As is always the case, generic categorization is fraught with issues. In El auge del cine negro español, the key – and just about only – overview of the genre, titles such as Dos contra Al Caponeand El secreto del Bill North are included, however I prefer to limit the definition to include only works with Spanish directors or those who chose to settle there (a brutal cut off point, for sure, but one which serves the effect of limiting titles to those which were primarily Spanish productions, with some honorable exceptions). There are also several films which are cross-fertilizations with other genres, most notably comedies, but these are worth including because they were still theoretically inspired by the same thematic and stylistic conventions of the genre (a comic thriller is still a thriller).
Characteristics of the cine negro
So what is it that distinguishes these films, that characterizes them as belonging to the cine negro genre? As a starting point and as the name suggests they were almost all shot in black and white. The monotone photography might have been driven by necessity – colour film stock was still rare and expensive – but it also became an integral part of the productions, with cinematographers such as Juan Gelpi and Aurelio G. Larraya learning from the American film noir, making use of shadows and light to create a creeping ambiance of paranoia and unease. It’s no surprise that the end of the genre corresponded with the general transition in Spain from shooting films in black and white to colour.
The stories they featured were largely, but not always, urban. From a stylistic perspective, they made extensive use of authentic locations – learning, perhaps, from the Italian neo-realist movement – with key sequences taking place in the streets and tenements of Madrid or Barcelona. For Barcelona, it seemed a particularly significant genre, with filmmakers led by local producer and director Ignacio Iquino using it as a launchpad for succesful careers; given the official pro-Castillian approach of the Franco administration – the Catalonian language was banned from the screen at the time, for instance – this fulfilled an important cultural role, helping to establish the city as a filmmaking centre in its own right.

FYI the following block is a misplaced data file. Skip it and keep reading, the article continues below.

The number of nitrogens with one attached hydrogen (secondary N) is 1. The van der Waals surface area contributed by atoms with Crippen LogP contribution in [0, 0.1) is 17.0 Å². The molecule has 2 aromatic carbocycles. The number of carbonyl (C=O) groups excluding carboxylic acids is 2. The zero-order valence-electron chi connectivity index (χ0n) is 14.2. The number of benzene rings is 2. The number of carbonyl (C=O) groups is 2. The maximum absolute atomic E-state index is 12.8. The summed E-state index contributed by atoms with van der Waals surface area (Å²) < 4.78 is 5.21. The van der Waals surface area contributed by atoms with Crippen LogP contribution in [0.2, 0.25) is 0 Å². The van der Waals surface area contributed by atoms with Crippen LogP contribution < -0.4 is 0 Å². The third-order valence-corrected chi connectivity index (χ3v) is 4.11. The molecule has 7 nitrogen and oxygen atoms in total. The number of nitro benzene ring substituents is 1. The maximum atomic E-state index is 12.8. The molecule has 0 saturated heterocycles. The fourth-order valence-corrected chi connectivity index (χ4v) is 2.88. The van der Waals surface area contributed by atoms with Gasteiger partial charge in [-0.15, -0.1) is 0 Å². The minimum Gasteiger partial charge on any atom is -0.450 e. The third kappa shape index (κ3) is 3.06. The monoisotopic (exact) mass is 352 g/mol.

Perhaps the state sanctioned primacy of Madrid was one of the reasons why Barcelona was such a popular location: after all, the films themselves focused on crime and criminality, which simply couldn’t exist if Franco’s Spain was as perfect as it liked to portray itself. Barcelona, however, could be shown as more lawless because it was Catalonian, it had a whiff of Paris about it and was further from – and less governable by – the central government. Make no mistake, though: wherever these films might have been set and however subtle (or cowardly) they might have been, they by their very nature carried an implicit degree of criticism. The criminals depicted may have been driven by their own flaws, weaknesses and greed, but they emerged from a society which allowed or drove them to be like that. As the genre progressed, these social elements became more and more ascendant, resulting in films such as Los atracadores, a cutting critique of the death penalty, or Los culpables, which portrayed a thoroughly alienated and self-indulgent middle-class.
Types of cine negro
There were several different strands of cine negro, all of which were united by the common thread of being about crime; the criminals who commit it and the cops who investigate it, the victims who suffer because of it. Some of them leant more towards the film noir, others towards the drawing room whodunnit; then there were those which anticipated the Italian giallo or the French policier. However it is possible to collect the films into particular groupings, which can be roughly broken down as follows.